After weighing the arguments from both sides of the debate, I agree with the pro-privatization argument due to the very stark fact that the country’s correctional system is bursting at its seams. Further consultation of literature especially provides the rationale for the side taken in this debate. The American Correctional Association (2009) confirms that the combination of severe overcrowding and a federal requirement to reduce the prison population leave states such as California (a border state faced with the challenge of illegal immigration) stranded out of options. The costs of running the systems have been shown to be manageable once states enter public-private partnerships such as is the case in Texas. The argument against privatization provides absolutely no proof that privatizing will not lead to cuts in costs. The argument that private companies could run bankrupt does not hold once it is considered that the approach would be public-private and not solely private. Thus, the state governments and federal government would still have important oversight in the issue especially due to the view that it touches on matters of security.

The argument that private run correctional facilities showcase lower quality in comparison to their public counterparts is not based on conclusive evidence. Besides, quality assurance can be practiced to ensure that any issues on quality are addressed (Austin and Coventry, 2001). A further argument would be the fact that the quality of prison facility systems is generally in a bad state and should be addressed wholesomely regardless of whether public or private. The advent of corporate social responsibility in a moral and economic sense is a feature of business in the contemporary world; hence, prisons would eventually raise quality in response to competition. In case this cannot happen, the public-private partnership allows for regulation from the public aspect of the system (American Correctional Association, 2009).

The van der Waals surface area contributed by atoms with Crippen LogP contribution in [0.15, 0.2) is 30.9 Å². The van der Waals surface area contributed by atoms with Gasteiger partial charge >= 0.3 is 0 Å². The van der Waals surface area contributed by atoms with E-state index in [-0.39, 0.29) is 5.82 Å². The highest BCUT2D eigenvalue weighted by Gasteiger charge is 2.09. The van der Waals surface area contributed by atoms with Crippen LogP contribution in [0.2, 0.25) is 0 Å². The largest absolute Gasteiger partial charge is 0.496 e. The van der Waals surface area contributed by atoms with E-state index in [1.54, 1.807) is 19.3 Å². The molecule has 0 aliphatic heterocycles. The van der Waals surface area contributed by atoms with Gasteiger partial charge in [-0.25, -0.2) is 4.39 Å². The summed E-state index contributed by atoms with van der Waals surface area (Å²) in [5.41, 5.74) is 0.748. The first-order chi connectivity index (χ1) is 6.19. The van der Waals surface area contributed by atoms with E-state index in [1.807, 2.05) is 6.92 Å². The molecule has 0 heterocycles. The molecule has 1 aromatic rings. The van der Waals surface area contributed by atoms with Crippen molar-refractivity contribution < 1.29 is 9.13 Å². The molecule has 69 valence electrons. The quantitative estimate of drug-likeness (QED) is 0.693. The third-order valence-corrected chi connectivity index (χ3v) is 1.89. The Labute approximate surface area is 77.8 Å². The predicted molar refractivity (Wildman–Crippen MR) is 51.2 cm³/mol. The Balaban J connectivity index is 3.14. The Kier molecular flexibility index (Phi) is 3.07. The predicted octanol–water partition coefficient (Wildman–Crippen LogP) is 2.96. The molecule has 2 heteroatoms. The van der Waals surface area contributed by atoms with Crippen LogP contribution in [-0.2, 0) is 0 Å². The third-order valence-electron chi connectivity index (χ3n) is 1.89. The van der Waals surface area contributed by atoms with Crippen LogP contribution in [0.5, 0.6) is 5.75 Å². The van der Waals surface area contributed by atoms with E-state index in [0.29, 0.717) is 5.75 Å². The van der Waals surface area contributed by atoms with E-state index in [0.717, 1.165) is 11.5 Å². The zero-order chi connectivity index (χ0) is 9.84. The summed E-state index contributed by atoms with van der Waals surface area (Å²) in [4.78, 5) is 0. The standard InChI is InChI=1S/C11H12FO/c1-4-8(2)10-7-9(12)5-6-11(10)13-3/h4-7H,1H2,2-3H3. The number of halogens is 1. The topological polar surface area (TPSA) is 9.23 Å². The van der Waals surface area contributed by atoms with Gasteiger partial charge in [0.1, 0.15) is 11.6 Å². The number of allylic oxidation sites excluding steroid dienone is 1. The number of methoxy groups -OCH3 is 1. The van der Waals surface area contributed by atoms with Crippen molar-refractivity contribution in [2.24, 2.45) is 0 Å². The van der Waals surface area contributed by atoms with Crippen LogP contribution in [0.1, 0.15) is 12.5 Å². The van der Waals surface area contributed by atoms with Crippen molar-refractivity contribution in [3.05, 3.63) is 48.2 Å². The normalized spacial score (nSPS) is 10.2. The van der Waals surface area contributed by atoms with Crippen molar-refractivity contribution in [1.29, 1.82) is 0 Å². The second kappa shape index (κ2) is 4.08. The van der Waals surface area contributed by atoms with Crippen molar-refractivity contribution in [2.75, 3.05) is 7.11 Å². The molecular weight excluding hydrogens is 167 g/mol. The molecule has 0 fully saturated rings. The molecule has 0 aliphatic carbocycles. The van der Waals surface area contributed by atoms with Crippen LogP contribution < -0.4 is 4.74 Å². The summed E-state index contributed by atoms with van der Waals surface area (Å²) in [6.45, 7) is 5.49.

Conclusion

The issue of privatization of correctional facilities is a hotly contested one with the sides against and for raising pertinent questions. The arguments against privatization of prisons revolve around the data showing that private facilities have lower quality of services in comparison to public ones. The arguments for privatization point at the skyrocketing fiscal costs of running the correctional facility systems, in comparison to the success stories of states that have adopted public-private partnerships. The savings made on prison system expenditure and the ability to control quality from state oversight internally tilts the debate to the pro-privatization side.

References
  • American Correctional Association (2009). Directory of Adult and Juvenile Correctional Departments, Institutions, Agencies, and Probation and Parole Authorities.
  • Austin, J., & Coventry, G. (2001). Emerging issues on privatized prisons. NCJ 181249.
  • California Department of Rehabilitation and Corrections (2009), Annual Report. Retrieved 15 February 2012 from http://www.cdcr.ca.gov/News/2009_Press_Releases/docs/CDCR_Annual_Report.pdf
  • Camp, S. D., & Daggett, D. M. (2005). Quality of operations at private and public prisons: Using trends in inmate misconduct to compare prisons. Office of Research and Evaluation- Federal Bureau of Prisons.
  • Chen. S. (2008). Politics larger inmate population is boon to private prisons. The Wall Street Journal.
  • Harding, R. (2001). Private prisons. Crime and Justice, 28: 265-346.
  • Johnson, K. A (2006). What to do about the prison problem? The pros and cons of privatized prisons in Alabama. Alabama Policy Institute. Retrieved 15 February 2012 from http://www.alabamapolicy.org/pdf/prison.pdf
  • Verkaik, R. (2009). Private prisons ‘performing worse than state-run jails’; Report pours scorn on Government claim that private sector is raising standards. The Independent. Retrieved 15 February 2012 from http://www.independent.co.uk/news/uk/home-news/private-prisons-performing-worse-than-staterun-jails-1722936.html